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Air Force Academy gets pair of California commitments for ’20-21 season

 

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The U.S. Air Force Academy will get a little bit of everything from two its recent recruits with ties to California.

Both are 2000 birth years, both are defensemen on highly successful teams, and both were drawn to the Atlantic Hockey NCAA Division I school by its elite academics.

However, the similarities end there.

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Longtime Southern California player Noah Kim, a Fullerton native, is enjoying a breakout offensive season for the Okotoks Oilers, who finished first in the South Division of the Alberta Junior Hockey League (AJHL), while former San Jose Jr. Shark Luke Robinson is anchoring a stingy defense for one of the United States Hockey League’s (USHL) top teams, the Dubuque Fighting Saints.

Kim, who is 5-foot-10 and 170 pounds, started out playing roller hockey and played for the Anaheim Wildcats before moving on to the LA Selects, which then merged into the Los Angeles Jr. Kings. He played under coach Jeff Turcotte for five seasons for the latter two organizations, and the veteran coach said the Falcons are getting a heady, skilled blueliner.

“Noah’s always been talented,” Turcotte said. “He moves the puck well and he makes smart plays. He’s also a really good skater. When you look at where the game is going in terms of speed and moving the puck, he came along at the right time.”

kimKim found his footing this season after his first two junior seasons. He spent 2017-18 in the British Columbia Hockey League and split last season between the North American Hockey League and the AJHL.

“This is my third year of juniors and playing part of last season in the AJ helped me become familiar with the league,” Kim said. “The coaches here have helped my game a lot, as has the league’s playing style. The success of our team has played a role in it, too.”

Kim has designs on becoming an engineer, and that played a big role in his decision to commit to Air Force.

“When you look at how good that school is and all the opportunities they have there, it was an easy choice,” he said. “They have one of the top-ranked engineering programs in the country.”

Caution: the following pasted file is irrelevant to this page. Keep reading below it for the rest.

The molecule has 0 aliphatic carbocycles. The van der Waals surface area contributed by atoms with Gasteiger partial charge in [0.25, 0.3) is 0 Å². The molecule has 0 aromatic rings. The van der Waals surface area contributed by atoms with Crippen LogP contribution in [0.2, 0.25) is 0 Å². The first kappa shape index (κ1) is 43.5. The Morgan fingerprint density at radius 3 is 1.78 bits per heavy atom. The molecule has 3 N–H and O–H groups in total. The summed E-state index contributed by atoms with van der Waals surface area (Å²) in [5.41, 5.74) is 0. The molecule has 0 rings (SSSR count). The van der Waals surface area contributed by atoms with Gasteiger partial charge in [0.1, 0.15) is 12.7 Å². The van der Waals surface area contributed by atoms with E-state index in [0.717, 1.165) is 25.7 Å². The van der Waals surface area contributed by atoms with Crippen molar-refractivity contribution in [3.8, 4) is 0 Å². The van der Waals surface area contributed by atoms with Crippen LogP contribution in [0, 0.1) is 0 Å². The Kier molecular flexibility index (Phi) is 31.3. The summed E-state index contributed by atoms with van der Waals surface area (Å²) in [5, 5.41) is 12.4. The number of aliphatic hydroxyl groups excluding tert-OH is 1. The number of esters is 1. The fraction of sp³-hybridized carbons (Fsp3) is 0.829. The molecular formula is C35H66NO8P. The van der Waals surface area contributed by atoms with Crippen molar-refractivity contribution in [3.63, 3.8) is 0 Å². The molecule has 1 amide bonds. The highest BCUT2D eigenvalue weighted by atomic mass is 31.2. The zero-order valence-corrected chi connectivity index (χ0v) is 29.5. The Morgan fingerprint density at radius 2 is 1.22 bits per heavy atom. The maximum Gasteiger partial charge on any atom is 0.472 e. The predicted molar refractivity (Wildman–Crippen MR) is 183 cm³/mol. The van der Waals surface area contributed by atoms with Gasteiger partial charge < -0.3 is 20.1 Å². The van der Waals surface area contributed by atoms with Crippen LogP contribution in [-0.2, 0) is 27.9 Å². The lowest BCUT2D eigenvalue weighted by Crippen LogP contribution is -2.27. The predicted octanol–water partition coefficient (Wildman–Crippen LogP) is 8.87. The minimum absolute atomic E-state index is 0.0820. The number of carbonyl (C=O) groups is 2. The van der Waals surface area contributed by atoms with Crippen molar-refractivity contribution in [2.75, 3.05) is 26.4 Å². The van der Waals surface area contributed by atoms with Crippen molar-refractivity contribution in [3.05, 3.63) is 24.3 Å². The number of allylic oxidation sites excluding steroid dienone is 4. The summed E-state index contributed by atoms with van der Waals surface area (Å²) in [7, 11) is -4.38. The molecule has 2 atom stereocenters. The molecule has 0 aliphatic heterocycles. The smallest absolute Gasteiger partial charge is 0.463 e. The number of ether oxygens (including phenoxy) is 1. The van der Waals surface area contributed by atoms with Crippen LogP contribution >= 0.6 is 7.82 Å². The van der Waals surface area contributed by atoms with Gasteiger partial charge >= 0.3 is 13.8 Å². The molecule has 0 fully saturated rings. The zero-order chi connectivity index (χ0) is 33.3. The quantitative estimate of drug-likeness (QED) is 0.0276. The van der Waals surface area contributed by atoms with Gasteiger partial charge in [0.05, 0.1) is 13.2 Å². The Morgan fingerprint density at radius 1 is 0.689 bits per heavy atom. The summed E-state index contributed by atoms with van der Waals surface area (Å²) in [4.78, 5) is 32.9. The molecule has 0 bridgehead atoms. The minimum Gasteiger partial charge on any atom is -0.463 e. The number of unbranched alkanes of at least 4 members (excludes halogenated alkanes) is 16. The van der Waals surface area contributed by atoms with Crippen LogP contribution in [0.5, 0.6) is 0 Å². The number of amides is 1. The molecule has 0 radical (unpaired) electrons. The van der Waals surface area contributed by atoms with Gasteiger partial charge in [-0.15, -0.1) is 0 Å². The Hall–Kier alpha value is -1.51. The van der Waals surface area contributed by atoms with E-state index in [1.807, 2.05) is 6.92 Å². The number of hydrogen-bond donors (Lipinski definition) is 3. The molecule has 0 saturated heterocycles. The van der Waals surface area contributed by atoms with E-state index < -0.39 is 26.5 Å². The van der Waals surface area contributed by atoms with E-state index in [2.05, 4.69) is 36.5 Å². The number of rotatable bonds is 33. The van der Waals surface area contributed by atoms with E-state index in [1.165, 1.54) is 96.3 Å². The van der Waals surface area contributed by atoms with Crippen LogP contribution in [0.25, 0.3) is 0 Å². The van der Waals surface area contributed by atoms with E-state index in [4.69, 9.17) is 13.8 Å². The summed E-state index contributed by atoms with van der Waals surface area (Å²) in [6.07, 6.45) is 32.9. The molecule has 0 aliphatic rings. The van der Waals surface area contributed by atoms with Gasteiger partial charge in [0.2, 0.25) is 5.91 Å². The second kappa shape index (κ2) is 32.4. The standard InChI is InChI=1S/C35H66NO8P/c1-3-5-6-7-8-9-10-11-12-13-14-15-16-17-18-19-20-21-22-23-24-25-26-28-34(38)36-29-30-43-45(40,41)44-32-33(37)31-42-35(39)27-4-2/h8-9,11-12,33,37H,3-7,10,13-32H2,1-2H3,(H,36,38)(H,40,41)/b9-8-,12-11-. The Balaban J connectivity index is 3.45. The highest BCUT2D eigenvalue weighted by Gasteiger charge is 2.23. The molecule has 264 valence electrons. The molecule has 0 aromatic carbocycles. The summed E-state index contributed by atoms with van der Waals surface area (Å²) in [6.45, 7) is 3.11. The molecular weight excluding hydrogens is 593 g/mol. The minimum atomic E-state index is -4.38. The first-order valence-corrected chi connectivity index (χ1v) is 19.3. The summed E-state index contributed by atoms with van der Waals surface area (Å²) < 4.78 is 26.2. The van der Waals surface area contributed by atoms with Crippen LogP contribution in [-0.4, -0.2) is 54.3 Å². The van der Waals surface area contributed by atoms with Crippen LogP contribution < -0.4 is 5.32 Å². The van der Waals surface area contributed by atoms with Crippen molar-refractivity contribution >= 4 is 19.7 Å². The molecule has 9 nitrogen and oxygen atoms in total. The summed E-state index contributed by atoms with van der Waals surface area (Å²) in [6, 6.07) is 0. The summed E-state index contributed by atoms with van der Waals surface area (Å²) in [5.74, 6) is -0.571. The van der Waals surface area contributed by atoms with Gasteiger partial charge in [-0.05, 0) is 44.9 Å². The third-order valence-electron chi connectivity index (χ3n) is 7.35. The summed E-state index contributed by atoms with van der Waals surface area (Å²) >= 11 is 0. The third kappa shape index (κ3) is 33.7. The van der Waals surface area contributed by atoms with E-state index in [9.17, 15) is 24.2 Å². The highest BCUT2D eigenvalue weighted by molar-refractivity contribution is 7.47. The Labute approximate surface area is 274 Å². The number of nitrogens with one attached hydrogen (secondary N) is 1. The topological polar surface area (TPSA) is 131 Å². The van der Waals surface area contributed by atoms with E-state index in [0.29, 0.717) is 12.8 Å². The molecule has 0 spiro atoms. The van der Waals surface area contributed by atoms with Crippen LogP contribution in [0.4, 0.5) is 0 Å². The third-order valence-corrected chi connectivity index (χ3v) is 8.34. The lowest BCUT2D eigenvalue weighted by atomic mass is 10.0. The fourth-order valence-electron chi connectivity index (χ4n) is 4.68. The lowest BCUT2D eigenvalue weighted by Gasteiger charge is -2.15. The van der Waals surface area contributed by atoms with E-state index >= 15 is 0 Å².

Robinson, who was born in Tennessee and played hockey there until he was 14 before moving to Dublin, can relate.

“Growing up where I did, I never had a dream school for hockey,” he said. “I didn’t know what I was looking for, so for me, academics were a big factor. I wanted an Ivy League-caliber education, and I realized I could play a sport I loved and get an education.”

While Kim excels at producing offense, the 6-foot-3, 215-pound Robinson has embraced a different mission – defense.

“I try to use my size to my advantage,” he said. “I want to be matched up against the top lines and not make it easy on them.”

He’s helped Dubuque to second place in the USHL’s Eastern Conference, and the Saints had allowed 15 fewer goals than any other team through Feb. 27.

“The USHL was a huge draw for me because you’re playing against NHL draft picks and future college and pro players. My role is defense first, but I have to break the puck out well and have my teammates backs.”

His coach, California native Oliver David, called Robinson “the anchor of our defense.”

Robinson, who is an alternate captain, has brought plenty of value off the ice as well.

“He’s the only one like him,” David said. “He’s mature, driven, and self-motivated. He’s all about the team, and he’s a big reason Dubuque has had the success it has the past two seasons.

“His character and his passion for improvement are off the charts. He’s a model for what we’d want to recruit every time.”

At times, winning can take a back seat in junior hockey. After all, college and pro careers are within sight. That’s not the case with Robinson, who played 16U AAA with the Jr. Sharks in 2015-16.

“He totally buys into the concept of making the most of what’s in front of you,” David said. “And he brings everyone along. He’s the example of doing things right every day.”

Both are on track to begin their NCAA careers this fall.

Robinson photo/Stephen Gassman

— Chris Bayee

(April 13, 2020)